I have nothing against these people. Most of them do mean well. And with a little bit of self-reflection and cultural conditioning, they can probably evolve into better versions of themselves.

The Dicks

There are dicks in every culture, and Germany is no exception. These are the ones who have the capability of making any environment toxic and turning every workplace into high school. They are usually at the top of the gossip food chains or desperately seeking to be near the people at the top. They expect you to pay your respects to their social standing or be ready to face their wrath.

They need to be right and win at all costs, often at the cost of others. And when you’re a brown person in a company, it’s easy to be a soft target for their aggression. They’re also often nice to your face and nasty behind your back. One has to learn to identify them very early on, they are sharks with a dolphin face.
„There are dicks in every culture, and Germany is no exception.“
Saurabh Kejriwal
But what’s probably the most toxic is their ability to make life very difficult for people around them. They can lead to petty politics, infect others with anxiety, fear and aggression, and suck them into their misery. And it’s not just PoCs who suffer from them, most of their colleagues do.

You can’t win with these people. The best option you have is to keep them at a safe, professional distance.

A Secret Fourth Category / The Self-racist PoCs

I‘m definitely guilty of this, and at other times I’ve been at the receiving end. People of colour often face bad behaviour from other people of colour who believe they're more adjusted or accepted better than them. This entitled behaviour can stem from a variety of places. But that’s a whole different ball game, and not really a problem when there are hardly any PoCs in the workforce to begin with.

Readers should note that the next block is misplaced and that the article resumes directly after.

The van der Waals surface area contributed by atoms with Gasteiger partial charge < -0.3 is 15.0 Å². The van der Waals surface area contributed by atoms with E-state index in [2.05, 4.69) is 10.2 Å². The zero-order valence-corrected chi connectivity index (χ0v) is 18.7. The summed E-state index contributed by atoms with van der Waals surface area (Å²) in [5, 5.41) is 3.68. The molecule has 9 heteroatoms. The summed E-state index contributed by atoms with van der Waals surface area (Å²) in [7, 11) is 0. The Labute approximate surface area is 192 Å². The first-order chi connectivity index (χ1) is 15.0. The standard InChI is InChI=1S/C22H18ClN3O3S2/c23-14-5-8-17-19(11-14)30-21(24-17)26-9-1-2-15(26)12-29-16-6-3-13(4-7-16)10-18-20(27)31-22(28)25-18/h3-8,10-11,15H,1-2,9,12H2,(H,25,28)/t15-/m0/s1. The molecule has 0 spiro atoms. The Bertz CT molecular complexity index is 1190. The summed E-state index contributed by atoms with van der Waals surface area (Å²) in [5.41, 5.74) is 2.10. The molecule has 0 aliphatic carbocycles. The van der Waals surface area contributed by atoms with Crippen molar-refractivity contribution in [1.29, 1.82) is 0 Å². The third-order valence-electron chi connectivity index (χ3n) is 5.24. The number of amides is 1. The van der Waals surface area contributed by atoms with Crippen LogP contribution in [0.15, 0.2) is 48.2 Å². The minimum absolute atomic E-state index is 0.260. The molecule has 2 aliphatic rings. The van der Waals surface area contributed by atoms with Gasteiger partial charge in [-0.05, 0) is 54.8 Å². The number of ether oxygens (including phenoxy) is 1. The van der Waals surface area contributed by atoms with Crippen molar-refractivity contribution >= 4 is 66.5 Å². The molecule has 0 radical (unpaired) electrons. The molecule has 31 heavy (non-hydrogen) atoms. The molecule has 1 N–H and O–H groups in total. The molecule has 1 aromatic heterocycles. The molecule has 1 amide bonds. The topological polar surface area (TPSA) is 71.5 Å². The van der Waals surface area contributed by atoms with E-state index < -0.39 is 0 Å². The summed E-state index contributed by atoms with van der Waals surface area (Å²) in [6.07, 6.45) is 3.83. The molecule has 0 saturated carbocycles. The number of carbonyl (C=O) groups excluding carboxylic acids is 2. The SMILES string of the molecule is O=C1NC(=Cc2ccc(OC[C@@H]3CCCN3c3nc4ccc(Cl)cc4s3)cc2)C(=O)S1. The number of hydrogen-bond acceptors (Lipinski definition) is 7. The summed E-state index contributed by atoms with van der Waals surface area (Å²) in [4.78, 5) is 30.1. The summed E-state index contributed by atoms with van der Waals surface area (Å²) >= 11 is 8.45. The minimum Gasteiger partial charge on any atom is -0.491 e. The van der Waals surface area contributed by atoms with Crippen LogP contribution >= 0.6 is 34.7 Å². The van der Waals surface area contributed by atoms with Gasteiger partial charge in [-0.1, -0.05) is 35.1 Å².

Which brings us to the next part of this article: How to self-check privilege (and see if you’re a dick to your colleagues).
„Self-awareness is a hard goal to achieve because it means letting yourself be vulnerable in front of others and in your own eyes. And this can be a very stressful experience for first time doers, because it involves operating at eye level with someone different than you, who might think differently, or have an opinion that doesn’t match yours.“
Saurabh Kejriwal
I’d like to invite you to ask yourselves the following questions (Yes/No/Maybe):

  • Do you feel a need to correct or challenge PoCs when it comes to their ideas, opinions and thinking?
  • Are you completely comfortable letting a PoC take a lead on a project and following their directions?
  • Does exercising your right of self-expression come at the cost of someone else?
  • Does the conversation around race and privilege make you feel uncomfortable, annoyed, or feel like it’s not relevant to you?
  • Do you feel the urge to interrupt, change the topic or silence the person who brings up the conversation around race and privilege?
  • Do you feel like the person talking about privilege is ‘playing the race card’ or ‘just trying to feel important’?
  • Do you believe people of color or from other countries have exactly the same challenges as you? That if they worked as hard and smart as you, they will get exactly the same kind of success as you? That you don’t have a ‘home-court advantage’?

These are uncomfortable questions to try to answer, and for good reason. Self-awareness is a hard goal to achieve because it means letting yourself be vulnerable in front of others and in your own eyes. And this can be a very stressful experience for first time doers, because it involves operating at eye level with someone different than you, who might think differently, or have an opinion that doesn’t match yours.

But that’s the point. That’s how you evolve as a person. It can’t be done in a day. But with regular practice, you might just stop living in the prison of your own invisible biases.

The question is, are you capable of this change?